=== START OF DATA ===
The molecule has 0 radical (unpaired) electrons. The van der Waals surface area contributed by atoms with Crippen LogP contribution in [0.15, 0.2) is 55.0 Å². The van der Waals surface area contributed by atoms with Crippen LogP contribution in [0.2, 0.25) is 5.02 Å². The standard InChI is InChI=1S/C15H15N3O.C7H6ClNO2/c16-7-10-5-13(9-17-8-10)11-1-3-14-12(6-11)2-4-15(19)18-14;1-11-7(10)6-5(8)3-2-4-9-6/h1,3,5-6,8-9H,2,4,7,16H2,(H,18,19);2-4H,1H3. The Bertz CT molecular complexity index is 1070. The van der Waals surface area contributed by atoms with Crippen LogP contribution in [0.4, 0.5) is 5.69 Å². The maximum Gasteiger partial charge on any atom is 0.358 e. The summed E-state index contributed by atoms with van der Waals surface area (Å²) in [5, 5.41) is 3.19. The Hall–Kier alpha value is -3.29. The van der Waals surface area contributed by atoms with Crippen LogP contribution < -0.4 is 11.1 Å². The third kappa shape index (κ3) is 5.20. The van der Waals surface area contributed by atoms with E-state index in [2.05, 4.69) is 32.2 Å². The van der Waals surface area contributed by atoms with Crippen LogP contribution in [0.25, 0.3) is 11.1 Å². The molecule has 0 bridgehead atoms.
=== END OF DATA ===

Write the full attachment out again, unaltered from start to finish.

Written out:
The molecule has 0 radical (unpaired) electrons. The van der Waals surface area contributed by atoms with Crippen LogP contribution in [0.15, 0.2) is 55.0 Å². The van der Waals surface area contributed by atoms with Crippen LogP contribution in [0.2, 0.25) is 5.02 Å². The standard InChI is InChI=1S/C15H15N3O.C7H6ClNO2/c16-7-10-5-13(9-17-8-10)11-1-3-14-12(6-11)2-4-15(19)18-14;1-11-7(10)6-5(8)3-2-4-9-6/h1,3,5-6,8-9H,2,4,7,16H2,(H,18,19);2-4H,1H3. The Bertz CT molecular complexity index is 1070. The van der Waals surface area contributed by atoms with Crippen LogP contribution in [0.4, 0.5) is 5.69 Å². The maximum Gasteiger partial charge on any atom is 0.358 e. The summed E-state index contributed by atoms with van der Waals surface area (Å²) in [5, 5.41) is 3.19. The Hall–Kier alpha value is -3.29. The van der Waals surface area contributed by atoms with Crippen LogP contribution < -0.4 is 11.1 Å². The third kappa shape index (κ3) is 5.20. The van der Waals surface area contributed by atoms with E-state index in [2.05, 4.69) is 32.2 Å². The van der Waals surface area contributed by atoms with Crippen LogP contribution in [0.25, 0.3) is 11.1 Å². The molecule has 0 bridgehead atoms.